SNP backbenchers rebel over plans for juryless rape trials

Six SNP MSPs abstained rather than vote for the Victims, Witnesses, and Justice Reform Bill

SNP backbenchers have rebelled over controversial Scottish Government plans for juryless rape trials.

Six nationalist MSPs abstained rather than vote for the wide-ranging Victims, Witnesses, and Justice Reform Bill on Tuesday. The legislation still passed its first stage at Holyrood, but the rebellion suggests changes may be needed at a later stage to pass it into law.

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More MSPs abstained (62) than backed the legislation (60), with only the SNP and the Greens supporting it.

Fergus Ewing. Picture: PAFergus Ewing. Picture: PA
Fergus Ewing. Picture: PA

Former SNP leadership candidate Kate Forbes, Annabelle Ewing, Fergus Ewing, Christine Grahame, Ivan McKee and Michelle Thomson joined Conservative, Labour and Liberal Democrats by abstaining.

The Bill contains a raft of measures that would usher in major changes to Scotland’s justice system. As well as a pilot of juryless rape trials, it includes proposals to scrap Scotland’s unique “not proven” verdict.

One SNP rebel previously told The Scotsman the juryless trials pilot was the “most offensive” part of the legislation, adding: “It’s quite extraordinary.” They said the Government could be defeated at stage three unless changes were made. “[The Bill] will be dead in the water,” they added.

Tory MSP Russell Findlay said: “While we support some aspects of the Bill, such as our manifesto pledge to abolish not proven, we oppose others, including SNP plans for juryless trials.

“The Bill is far too big, complex and seeks to impose profound changes on the justice system with scant evidence and a real risk of unforeseen consequences. Our abstention sends a strong message to SNP ministers that they must start listening to our concerns and those of their own colleagues.”

Labour’s Pauline McNeill said her party too was opposed to the plans for juryless rape trials.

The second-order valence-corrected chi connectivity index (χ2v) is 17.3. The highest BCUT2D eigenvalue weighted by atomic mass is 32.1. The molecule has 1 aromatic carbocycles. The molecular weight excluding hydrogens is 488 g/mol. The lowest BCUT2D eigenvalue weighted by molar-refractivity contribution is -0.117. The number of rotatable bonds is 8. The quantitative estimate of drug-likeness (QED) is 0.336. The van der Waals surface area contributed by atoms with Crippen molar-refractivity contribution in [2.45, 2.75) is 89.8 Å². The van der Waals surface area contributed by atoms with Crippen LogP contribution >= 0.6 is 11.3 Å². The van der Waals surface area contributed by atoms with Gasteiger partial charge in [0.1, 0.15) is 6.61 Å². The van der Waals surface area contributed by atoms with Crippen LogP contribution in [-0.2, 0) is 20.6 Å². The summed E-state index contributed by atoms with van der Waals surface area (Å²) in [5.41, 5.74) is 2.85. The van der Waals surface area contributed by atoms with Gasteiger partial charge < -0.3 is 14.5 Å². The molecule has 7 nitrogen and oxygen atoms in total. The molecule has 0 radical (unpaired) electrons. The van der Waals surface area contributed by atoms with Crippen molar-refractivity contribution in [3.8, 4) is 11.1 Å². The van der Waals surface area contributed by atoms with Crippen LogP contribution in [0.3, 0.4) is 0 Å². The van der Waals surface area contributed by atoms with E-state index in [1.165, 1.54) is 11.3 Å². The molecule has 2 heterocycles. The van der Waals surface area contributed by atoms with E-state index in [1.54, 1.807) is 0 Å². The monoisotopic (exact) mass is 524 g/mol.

Meanwhile, with the legislation containing a number of proposed reforms, ranging from the introduction of a victims’ commissioner to a legal right to life-long anonymity for victims of sexual offences, both Labour and the Tories said the Bill was “frankly far too big”.

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Ms McNeill said: “Scottish Labour supports the Government’s aims that it is time for change, but we believe that they need a comprehensive plan to look separately at each reform contained within the Bill. We believe there is too much substantial reform in one Bill.”

Angela Constance, the SNP justice secretary, previously said a pilot scheme for juryless rape trials would not go ahead until late 2028.

In a letter to Holyrood’s justice committee, she said: “Juries play a key role in Scotland’s justice system, but there is a compelling body of evidence that rape myths may influence the decisions that jurors reach in sexual offence cases.

“That is a risk to the administration of justice, which could in turn undermine public confidence in juries. We believe it is important that we examine the use of juries in rape cases and try to better understand the impacts they have – a time-limited pilot enables us to do that.”

Ms Constance said the Government would explore the possibility of a panel system for the pilot scheme, where two lay members sat alongside the judge to decide on rape cases. Conviction rates for rape are significantly lower than for other types of crimes.